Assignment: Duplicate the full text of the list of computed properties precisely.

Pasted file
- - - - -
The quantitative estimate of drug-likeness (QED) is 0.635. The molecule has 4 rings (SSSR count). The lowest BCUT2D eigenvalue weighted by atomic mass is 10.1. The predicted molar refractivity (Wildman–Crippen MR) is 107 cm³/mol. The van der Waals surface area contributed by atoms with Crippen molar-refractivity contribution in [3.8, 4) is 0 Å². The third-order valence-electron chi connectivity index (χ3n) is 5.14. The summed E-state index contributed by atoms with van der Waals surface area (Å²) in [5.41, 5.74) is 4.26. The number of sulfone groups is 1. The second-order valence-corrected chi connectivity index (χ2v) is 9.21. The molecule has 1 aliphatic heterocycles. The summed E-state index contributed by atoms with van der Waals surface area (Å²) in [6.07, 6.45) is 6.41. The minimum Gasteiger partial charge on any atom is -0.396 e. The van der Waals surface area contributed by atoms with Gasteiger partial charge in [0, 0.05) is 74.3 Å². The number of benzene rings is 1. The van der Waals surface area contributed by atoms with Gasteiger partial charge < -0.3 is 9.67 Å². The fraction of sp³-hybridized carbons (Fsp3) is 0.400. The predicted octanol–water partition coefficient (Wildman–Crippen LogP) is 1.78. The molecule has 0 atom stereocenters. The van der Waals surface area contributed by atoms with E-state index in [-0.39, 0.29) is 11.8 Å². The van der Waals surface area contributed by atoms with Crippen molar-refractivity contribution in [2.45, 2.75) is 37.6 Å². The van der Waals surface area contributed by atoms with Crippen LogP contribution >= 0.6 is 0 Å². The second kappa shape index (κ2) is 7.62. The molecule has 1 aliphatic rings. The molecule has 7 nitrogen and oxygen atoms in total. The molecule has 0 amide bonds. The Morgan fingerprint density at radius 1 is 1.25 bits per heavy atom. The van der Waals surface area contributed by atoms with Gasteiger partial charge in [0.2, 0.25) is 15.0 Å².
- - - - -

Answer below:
The quantitative estimate of drug-likeness (QED) is 0.635. The molecule has 4 rings (SSSR count). The lowest BCUT2D eigenvalue weighted by atomic mass is 10.1. The predicted molar refractivity (Wildman–Crippen MR) is 107 cm³/mol. The van der Waals surface area contributed by atoms with Crippen molar-refractivity contribution in [3.8, 4) is 0 Å². The third-order valence-electron chi connectivity index (χ3n) is 5.14. The summed E-state index contributed by atoms with van der Waals surface area (Å²) in [5.41, 5.74) is 4.26. The number of sulfone groups is 1. The second-order valence-corrected chi connectivity index (χ2v) is 9.21. The molecule has 1 aliphatic heterocycles. The summed E-state index contributed by atoms with van der Waals surface area (Å²) in [6.07, 6.45) is 6.41. The minimum Gasteiger partial charge on any atom is -0.396 e. The van der Waals surface area contributed by atoms with Gasteiger partial charge in [0, 0.05) is 74.3 Å². The number of benzene rings is 1. The van der Waals surface area contributed by atoms with Gasteiger partial charge < -0.3 is 9.67 Å². The fraction of sp³-hybridized carbons (Fsp3) is 0.400. The predicted octanol–water partition coefficient (Wildman–Crippen LogP) is 1.78. The molecule has 0 atom stereocenters. The van der Waals surface area contributed by atoms with E-state index in [-0.39, 0.29) is 11.8 Å². The van der Waals surface area contributed by atoms with Crippen molar-refractivity contribution in [2.45, 2.75) is 37.6 Å². The van der Waals surface area contributed by atoms with Crippen LogP contribution >= 0.6 is 0 Å². The second kappa shape index (κ2) is 7.62. The molecule has 1 aliphatic rings. The molecule has 7 nitrogen and oxygen atoms in total. The molecule has 0 amide bonds. The Morgan fingerprint density at radius 1 is 1.25 bits per heavy atom. The van der Waals surface area contributed by atoms with Gasteiger partial charge in [0.2, 0.25) is 15.0 Å².